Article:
Green wall systems have been around in Singapore for close to 15 years. In early 2000, the idea of having plants as part of the building façade took Singapore by storm. Practitioners of the built industry embraced the novel idea. Studies in many parts of the world also showed the potential of urban greenery to reduce cooling load and improve the environment.
Gradually, green wall fittings became increasingly adventurous. Architects and developers started to specify larger green walls. A-list green wall experts were invited to flaunt their talent here in Singapore (Figure 1). Some of the impressive feats of greening our tiny island has achieved include:
- A 100 m high green wall @ Newton Suites by WOHA (Figure 2)
- 9 storey indoor vertical greenery @ 158 Cecil Street by AgFacadesign (Figure 3)
- Largest vertical garden in the world @ Ocean Financial Centre by Tierra Design (Figure 5)
- World’s largest vertical greenery installation in a single development @ ITE Headquarters and ITE college Central @ Ang Mo Kio by RSP Architects Planners and Engineers (Figure 4)
Personally, it’s not that impressive lah. All these can be purchased. You get the green if you got the green. And Singapore has a lot of that. Not the people, just the country.
What is driving the green wall hype? Well for starters, it is heavily subsidised. The Skyrise Greenery Incentive Scheme provides up to 50% of installation costs of green roofs and vertical greenery. This is the big fat worm at the end of the hook. Practitioners in the landscape industry will agree that clients become more receptive once they hear of this initiative. The falling cost of green wall systems is also one reason that has contributed to their rising popularity. A decade ago, the cost per sqm of green walls may be up to SGD 1200. That’s more expensive than Italian Carrara marble! These days, prices can go as low as SGD 300 per sqm. You must be a carrothead if you are still forking out SGD 800 per sqm for your greens.
Costing does not stop at procurement and installation. Maintenance costs, if left unchecked, may result in an inflated building operational budget.
Maintenance is a tricky issue, as overall maintenance requirements are influenced by many independent processes, and most issues will take time to surface. Currently, the responsibility of providing a comprehensive placement, installation and maintenance package is not assumed by a single person but shared among several groups of people.
This is evident when we consider the entire process of green wall installation and operation. Who is supposed to ensure the longevity of the green wall system?
- Not the client, cos he is paying for everything, and he sure as hell paid for someone to handle such issues.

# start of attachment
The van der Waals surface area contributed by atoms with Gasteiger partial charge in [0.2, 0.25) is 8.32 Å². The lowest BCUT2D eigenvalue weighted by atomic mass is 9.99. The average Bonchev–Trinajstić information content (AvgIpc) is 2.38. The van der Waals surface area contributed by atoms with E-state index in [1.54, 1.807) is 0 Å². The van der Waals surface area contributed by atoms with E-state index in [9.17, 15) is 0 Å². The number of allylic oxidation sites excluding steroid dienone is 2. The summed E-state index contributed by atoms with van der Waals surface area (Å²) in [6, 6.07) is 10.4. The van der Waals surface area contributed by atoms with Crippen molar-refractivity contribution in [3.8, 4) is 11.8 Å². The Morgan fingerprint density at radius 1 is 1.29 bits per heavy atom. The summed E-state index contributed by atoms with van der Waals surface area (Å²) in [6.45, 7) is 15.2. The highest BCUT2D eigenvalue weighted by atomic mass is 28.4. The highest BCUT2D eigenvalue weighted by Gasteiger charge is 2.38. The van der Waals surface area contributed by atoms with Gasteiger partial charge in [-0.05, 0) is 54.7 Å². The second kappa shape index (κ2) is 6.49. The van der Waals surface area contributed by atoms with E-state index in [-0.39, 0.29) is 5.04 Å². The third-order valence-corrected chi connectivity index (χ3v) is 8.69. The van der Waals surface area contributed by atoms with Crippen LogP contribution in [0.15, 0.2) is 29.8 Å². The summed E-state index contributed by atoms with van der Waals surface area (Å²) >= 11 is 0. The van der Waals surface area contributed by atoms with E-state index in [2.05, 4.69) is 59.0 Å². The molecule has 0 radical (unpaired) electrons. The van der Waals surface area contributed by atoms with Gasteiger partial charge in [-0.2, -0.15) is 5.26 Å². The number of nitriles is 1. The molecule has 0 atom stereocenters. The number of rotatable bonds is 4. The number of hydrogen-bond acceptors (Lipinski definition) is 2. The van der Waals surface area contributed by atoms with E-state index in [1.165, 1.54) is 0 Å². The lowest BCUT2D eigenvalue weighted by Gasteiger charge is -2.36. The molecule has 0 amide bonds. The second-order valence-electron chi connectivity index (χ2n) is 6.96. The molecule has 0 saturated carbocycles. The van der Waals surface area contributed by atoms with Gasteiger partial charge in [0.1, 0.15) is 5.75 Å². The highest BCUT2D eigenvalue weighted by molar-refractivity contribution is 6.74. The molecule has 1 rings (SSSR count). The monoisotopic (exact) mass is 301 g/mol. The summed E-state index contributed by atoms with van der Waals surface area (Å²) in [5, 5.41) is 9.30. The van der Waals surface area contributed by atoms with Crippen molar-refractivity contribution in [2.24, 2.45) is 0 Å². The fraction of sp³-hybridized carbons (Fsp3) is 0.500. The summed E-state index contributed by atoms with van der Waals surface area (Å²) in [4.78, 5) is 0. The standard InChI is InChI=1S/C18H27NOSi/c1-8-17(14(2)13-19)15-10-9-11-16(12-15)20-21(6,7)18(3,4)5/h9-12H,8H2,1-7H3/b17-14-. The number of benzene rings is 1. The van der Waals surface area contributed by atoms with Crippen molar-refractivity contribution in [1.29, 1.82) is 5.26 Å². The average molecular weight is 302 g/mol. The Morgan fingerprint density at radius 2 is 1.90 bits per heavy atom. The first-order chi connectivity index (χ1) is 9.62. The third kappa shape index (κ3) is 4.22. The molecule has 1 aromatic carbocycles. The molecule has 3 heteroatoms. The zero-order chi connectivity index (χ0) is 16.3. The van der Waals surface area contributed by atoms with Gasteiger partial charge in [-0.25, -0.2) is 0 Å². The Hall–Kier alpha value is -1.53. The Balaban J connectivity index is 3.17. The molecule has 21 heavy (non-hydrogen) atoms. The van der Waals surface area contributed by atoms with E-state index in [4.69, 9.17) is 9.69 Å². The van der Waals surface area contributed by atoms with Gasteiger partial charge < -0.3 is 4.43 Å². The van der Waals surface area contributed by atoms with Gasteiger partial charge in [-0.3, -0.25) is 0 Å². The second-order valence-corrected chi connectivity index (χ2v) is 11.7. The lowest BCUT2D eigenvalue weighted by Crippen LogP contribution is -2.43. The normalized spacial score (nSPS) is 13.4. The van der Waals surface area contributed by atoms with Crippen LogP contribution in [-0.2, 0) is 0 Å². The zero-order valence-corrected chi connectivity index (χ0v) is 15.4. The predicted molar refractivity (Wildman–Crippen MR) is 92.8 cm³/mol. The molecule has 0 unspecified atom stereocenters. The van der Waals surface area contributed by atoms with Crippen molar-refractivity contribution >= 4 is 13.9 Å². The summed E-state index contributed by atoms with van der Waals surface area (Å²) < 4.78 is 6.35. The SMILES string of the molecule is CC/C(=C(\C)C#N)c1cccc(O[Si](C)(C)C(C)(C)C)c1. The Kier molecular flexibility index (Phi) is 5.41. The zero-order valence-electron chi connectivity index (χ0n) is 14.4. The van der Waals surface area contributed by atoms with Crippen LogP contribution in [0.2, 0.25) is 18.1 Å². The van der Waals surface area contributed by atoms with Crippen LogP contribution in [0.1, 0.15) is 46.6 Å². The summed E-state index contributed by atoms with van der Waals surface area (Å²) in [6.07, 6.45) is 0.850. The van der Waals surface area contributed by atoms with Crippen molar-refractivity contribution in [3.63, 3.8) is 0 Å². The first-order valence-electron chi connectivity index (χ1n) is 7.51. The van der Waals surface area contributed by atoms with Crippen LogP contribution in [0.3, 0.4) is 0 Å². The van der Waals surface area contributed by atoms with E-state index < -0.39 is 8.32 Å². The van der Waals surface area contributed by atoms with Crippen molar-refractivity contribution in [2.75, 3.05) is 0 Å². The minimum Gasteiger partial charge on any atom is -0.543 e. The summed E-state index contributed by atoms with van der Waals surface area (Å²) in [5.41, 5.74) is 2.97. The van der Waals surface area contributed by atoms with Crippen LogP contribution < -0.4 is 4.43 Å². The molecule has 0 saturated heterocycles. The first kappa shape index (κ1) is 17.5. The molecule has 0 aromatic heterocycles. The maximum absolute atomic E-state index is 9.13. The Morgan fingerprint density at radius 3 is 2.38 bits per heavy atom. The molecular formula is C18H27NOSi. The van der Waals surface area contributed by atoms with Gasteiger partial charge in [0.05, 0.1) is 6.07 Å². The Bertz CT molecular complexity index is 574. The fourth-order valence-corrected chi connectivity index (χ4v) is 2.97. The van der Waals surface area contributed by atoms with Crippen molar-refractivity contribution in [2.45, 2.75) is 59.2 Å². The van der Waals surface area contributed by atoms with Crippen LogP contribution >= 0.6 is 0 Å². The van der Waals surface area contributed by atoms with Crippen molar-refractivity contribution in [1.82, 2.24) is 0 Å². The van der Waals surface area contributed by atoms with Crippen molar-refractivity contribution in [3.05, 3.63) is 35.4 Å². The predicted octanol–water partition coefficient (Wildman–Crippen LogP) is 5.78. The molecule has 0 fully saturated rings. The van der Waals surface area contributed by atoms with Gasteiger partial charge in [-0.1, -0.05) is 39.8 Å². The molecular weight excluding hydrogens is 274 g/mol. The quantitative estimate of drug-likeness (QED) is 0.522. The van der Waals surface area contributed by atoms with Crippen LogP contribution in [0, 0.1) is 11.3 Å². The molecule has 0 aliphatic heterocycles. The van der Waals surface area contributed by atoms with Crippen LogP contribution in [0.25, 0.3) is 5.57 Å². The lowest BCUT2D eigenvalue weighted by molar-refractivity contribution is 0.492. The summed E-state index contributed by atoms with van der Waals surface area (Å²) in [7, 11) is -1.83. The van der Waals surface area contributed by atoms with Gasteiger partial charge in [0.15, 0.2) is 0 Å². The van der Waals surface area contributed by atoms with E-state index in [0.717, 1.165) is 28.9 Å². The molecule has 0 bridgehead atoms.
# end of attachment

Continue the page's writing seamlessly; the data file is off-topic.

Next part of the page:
- Not the architect, cos his job is to allocate space for the green wall(s) and make sure it is not in conflict with other building services and regulations.
- Not the green wall contractor, cos he has been assigned his area to install his green wall system and everything else is not under his purview.
The only group feeling the pinch are building facilities managers, who have to ensure functionality of the green walls even though they were not involved in the design / installation of the green wall. Look at Figures 1 to 5 again, and try to imagine them all with failed green wall systems. Figure 6 shows that near complete failure is a possibility.
Though it is not the fault of the building facilities manager, he will still have to clean up the mess. And because this means extra work and raises the operational budget, the building facilities manager will have less inclined to recommend having green walls for future projects.
This vicious cycle that will end up diminishing the confidence clients have in green walls. The many benefits that greenery can bring to the urban environment will not be realised because of oversight. Fortunately, this is a problem with a simple solution, in the form of a comprehensive green wall design and maintenance checklist for vertical greenery systems, and a 3rd party who will oversee the entire process of green wall design to maintenance. The aim is to ensure:
- Clients will have realistic expectations to the impact of adding greenery to their building;
- Architects can complement their aesthetic intentions with a robust maintenance strategy; and
- Contractors will consider aspects of plant selection, lighting and irrigation to minimise failure.
The complete workflow is part of the UGL WLMJ, and is exclusive to our consultancy.
Next time you meet your landscape guy, try poking him with a few questions:
- What is the maintenance plan for your proposal?
- Is lighting an issue for this part? (Point to any corner of the green wall)
- Don’t you think that your green wall modules are too heavy to be replaced if needed?
- Can you name 2 alternatives to the plants you proposed?
Lastly, if they even hint that their system is maintenance free, that’s the cue to drop them.
In my next article, I will elaborate on why any system cannot be 100% free from maintenance. Stay tuned.